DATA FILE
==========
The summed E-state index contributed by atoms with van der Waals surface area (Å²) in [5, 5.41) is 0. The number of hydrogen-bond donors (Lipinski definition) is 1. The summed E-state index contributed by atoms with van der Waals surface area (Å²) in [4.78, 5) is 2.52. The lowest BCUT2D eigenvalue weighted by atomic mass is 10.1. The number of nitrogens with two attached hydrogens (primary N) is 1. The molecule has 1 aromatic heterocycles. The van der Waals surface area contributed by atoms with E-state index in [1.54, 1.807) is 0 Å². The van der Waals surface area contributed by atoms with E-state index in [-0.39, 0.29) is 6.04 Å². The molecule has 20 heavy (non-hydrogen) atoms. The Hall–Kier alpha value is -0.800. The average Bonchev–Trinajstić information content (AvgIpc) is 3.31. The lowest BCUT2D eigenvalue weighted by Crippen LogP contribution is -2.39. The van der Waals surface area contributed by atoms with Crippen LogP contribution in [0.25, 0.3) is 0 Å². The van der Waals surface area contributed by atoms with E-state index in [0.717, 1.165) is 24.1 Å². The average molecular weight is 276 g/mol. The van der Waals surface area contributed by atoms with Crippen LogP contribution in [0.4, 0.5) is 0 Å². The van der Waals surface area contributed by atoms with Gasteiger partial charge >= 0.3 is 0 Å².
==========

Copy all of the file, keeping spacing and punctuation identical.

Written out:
The summed E-state index contributed by atoms with van der Waals surface area (Å²) in [5, 5.41) is 0. The number of hydrogen-bond donors (Lipinski definition) is 1. The summed E-state index contributed by atoms with van der Waals surface area (Å²) in [4.78, 5) is 2.52. The lowest BCUT2D eigenvalue weighted by atomic mass is 10.1. The number of nitrogens with two attached hydrogens (primary N) is 1. The molecule has 1 aromatic heterocycles. The van der Waals surface area contributed by atoms with E-state index in [1.54, 1.807) is 0 Å². The van der Waals surface area contributed by atoms with E-state index in [-0.39, 0.29) is 6.04 Å². The molecule has 20 heavy (non-hydrogen) atoms. The Hall–Kier alpha value is -0.800. The average Bonchev–Trinajstić information content (AvgIpc) is 3.31. The lowest BCUT2D eigenvalue weighted by Crippen LogP contribution is -2.39. The van der Waals surface area contributed by atoms with Crippen LogP contribution in [0.25, 0.3) is 0 Å². The van der Waals surface area contributed by atoms with E-state index in [0.717, 1.165) is 24.1 Å². The average molecular weight is 276 g/mol. The van der Waals surface area contributed by atoms with Crippen LogP contribution in [0.4, 0.5) is 0 Å². The van der Waals surface area contributed by atoms with Gasteiger partial charge >= 0.3 is 0 Å².